Glucose, or blood sugar, is a very important source of energy in the bodies of many living things. Having too little glucose, a condition known as hypoglycemia, can lead to neural problems, decreased mental ability and feelings of fatigue. Consistently high glucose, or hyperglycemia, can result in severe weight loss, uncontrollable urges to eat, drink, and urinate, and heart problems. Preventing hyperglycemia and hypoglycemia are especially important in diabetic people, whose bodies are unable to regulate blood sugar on their own. There are many different effective means of glucose control, including carefully monitoring levels with medical equipment, maintaining a healthy diet as prescribed by physicians, and receiving regular or emergency insulin injections to stabilize blood sugar.
There are no absolute ranges for glucose levels, since every person's body is a little different. Medical history, the presence or absence of diseases, blood type, weight, height, age, and gender all affect blood sugar levels. A skilled doctor can take careful measurements and observations to determine the proper range for an individual, then suggest the best possible means of maintaining glucose control. Doctors, nurses, and patients work together to establish plans to ensure glucose control, and what to do in emergency situations.
Many people with diabetes and other conditions that affect glucose are equipped with a blood glucose meter, an electronic device that can monitor blood sugar levels by analyzing a small sample. Most meters feature a tiny pin or needle that is used to prick a fingertip and produce a small blood drop. The meter analyzes the amount of glucose in the sample and relays data on a digital screen. Many people with diabetes are instructed to use their meters at least once a day to ensure their glucose levels are normal.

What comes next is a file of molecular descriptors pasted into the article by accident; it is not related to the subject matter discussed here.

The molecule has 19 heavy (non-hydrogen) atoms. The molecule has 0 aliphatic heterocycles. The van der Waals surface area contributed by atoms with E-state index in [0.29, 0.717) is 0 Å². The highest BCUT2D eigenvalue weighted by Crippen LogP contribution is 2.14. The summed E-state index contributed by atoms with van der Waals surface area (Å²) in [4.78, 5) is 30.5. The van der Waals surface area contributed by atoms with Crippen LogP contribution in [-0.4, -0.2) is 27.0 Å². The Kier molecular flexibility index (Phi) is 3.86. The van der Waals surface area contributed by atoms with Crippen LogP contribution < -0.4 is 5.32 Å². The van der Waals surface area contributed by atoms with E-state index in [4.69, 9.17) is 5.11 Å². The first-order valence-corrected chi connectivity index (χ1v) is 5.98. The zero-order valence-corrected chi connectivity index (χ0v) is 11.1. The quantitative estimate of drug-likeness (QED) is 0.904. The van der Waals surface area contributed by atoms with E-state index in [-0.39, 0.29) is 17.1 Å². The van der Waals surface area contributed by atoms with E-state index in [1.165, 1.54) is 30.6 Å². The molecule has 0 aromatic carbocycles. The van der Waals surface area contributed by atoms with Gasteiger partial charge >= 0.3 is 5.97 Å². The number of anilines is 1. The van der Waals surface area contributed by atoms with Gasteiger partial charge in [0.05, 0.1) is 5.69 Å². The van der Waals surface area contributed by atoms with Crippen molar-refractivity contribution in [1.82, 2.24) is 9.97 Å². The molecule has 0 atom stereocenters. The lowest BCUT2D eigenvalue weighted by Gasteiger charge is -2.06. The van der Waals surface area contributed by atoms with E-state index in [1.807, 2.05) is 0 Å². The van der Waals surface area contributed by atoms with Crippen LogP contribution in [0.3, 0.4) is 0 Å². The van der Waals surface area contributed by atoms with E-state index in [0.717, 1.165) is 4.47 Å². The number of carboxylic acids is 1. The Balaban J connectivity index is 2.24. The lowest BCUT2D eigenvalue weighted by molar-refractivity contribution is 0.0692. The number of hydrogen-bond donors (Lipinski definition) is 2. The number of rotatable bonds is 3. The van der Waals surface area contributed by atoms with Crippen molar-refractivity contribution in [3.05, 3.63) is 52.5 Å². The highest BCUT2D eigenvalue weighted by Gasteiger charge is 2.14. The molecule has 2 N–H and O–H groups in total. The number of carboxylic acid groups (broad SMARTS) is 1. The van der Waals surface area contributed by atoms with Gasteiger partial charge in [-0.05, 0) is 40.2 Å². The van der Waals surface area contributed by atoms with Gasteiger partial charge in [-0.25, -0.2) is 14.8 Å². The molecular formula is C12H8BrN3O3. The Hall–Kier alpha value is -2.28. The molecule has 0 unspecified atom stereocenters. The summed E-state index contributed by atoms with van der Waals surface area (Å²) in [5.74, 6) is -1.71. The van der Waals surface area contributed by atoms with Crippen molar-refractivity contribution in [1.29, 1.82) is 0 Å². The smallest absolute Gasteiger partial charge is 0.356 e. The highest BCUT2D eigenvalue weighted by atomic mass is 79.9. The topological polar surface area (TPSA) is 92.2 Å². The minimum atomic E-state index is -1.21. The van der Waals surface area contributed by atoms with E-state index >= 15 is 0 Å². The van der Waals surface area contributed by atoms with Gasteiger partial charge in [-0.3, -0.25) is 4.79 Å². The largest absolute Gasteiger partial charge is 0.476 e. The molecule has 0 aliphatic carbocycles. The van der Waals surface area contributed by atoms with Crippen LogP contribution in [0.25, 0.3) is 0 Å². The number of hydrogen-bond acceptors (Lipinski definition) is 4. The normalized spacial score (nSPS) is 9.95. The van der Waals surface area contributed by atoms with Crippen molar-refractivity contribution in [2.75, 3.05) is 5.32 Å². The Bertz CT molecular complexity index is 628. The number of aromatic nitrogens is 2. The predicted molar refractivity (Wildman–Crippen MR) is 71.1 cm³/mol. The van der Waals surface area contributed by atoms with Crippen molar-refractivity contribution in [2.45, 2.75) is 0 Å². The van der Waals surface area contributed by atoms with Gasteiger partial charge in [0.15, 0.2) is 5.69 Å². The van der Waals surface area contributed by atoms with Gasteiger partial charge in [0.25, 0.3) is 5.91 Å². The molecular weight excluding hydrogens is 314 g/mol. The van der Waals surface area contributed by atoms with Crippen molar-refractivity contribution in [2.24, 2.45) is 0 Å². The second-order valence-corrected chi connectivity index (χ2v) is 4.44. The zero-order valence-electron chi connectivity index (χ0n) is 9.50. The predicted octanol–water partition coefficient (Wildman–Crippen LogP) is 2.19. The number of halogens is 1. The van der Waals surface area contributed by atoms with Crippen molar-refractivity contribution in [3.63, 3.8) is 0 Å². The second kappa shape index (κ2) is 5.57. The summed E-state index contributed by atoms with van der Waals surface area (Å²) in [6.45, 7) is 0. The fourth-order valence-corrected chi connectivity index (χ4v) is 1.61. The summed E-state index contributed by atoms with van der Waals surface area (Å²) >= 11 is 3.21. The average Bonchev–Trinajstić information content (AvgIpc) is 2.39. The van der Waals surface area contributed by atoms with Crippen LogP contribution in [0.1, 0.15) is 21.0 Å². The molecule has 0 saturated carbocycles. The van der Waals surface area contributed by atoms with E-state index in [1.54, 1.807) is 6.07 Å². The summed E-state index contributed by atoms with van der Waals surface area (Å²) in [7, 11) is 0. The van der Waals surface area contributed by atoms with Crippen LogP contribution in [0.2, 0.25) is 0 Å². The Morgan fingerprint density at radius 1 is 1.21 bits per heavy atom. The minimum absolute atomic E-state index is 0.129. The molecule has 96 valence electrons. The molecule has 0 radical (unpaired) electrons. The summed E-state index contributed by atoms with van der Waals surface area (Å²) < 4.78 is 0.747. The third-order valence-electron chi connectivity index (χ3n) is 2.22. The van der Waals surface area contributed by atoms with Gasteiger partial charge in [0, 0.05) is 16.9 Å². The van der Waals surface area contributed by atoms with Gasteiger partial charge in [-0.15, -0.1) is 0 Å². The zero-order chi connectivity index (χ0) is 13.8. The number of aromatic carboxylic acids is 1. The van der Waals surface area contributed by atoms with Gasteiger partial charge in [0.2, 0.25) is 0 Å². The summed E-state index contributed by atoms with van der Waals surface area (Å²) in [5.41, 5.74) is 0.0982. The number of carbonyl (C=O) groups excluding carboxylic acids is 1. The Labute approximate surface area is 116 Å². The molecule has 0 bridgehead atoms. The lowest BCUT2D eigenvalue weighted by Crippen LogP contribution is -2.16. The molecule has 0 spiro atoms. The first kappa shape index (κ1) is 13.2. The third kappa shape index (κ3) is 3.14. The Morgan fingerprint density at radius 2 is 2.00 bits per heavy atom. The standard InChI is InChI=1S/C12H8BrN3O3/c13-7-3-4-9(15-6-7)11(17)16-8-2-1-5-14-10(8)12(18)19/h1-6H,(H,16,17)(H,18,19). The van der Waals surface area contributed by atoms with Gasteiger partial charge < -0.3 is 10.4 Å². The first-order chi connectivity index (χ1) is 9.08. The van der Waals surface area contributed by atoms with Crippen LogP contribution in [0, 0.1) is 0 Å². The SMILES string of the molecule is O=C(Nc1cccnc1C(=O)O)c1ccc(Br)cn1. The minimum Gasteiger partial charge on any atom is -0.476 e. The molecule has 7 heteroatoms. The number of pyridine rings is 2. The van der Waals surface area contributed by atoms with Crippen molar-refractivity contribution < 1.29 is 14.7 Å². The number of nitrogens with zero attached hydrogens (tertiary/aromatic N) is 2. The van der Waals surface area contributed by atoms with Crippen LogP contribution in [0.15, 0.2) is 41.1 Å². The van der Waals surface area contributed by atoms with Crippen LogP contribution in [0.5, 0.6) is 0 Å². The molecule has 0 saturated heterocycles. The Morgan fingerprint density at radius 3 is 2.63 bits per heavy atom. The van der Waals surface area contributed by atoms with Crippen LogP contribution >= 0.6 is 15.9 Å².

People who struggle with glucose control may need to make significant changes to their diets and lifestyles. Individuals are typically instructed by their physicians to quit smoking, limit alcohol and caffeine consumption, and engage in regular exercise. Low-calorie diets that emphasize whole grains, fruits, and vegetables are usually recommended. Many people achieve better glucose control by taking regular vanadium or chromium supplements, as well as herbal remedies like cinnamon. An individual should consult his or her doctor before taking any type of herbal or mineral supplement, however, to ensure their safety.
Insulin injections are often necessary to provide glucose control in people with diabetes. Insulin is a naturally occurring hormone in the body that is responsible for, among other things, promoting the absorption of glucose into bodily cells. A doctor may provide a patient with single insulin injectors to be used at home, or schedule regular visits to a medical office to receive injections. Glucose control can be greatly improved when blood sugar is carefully monitored, insulin is made available, and a steady diet and exercise routine is maintained.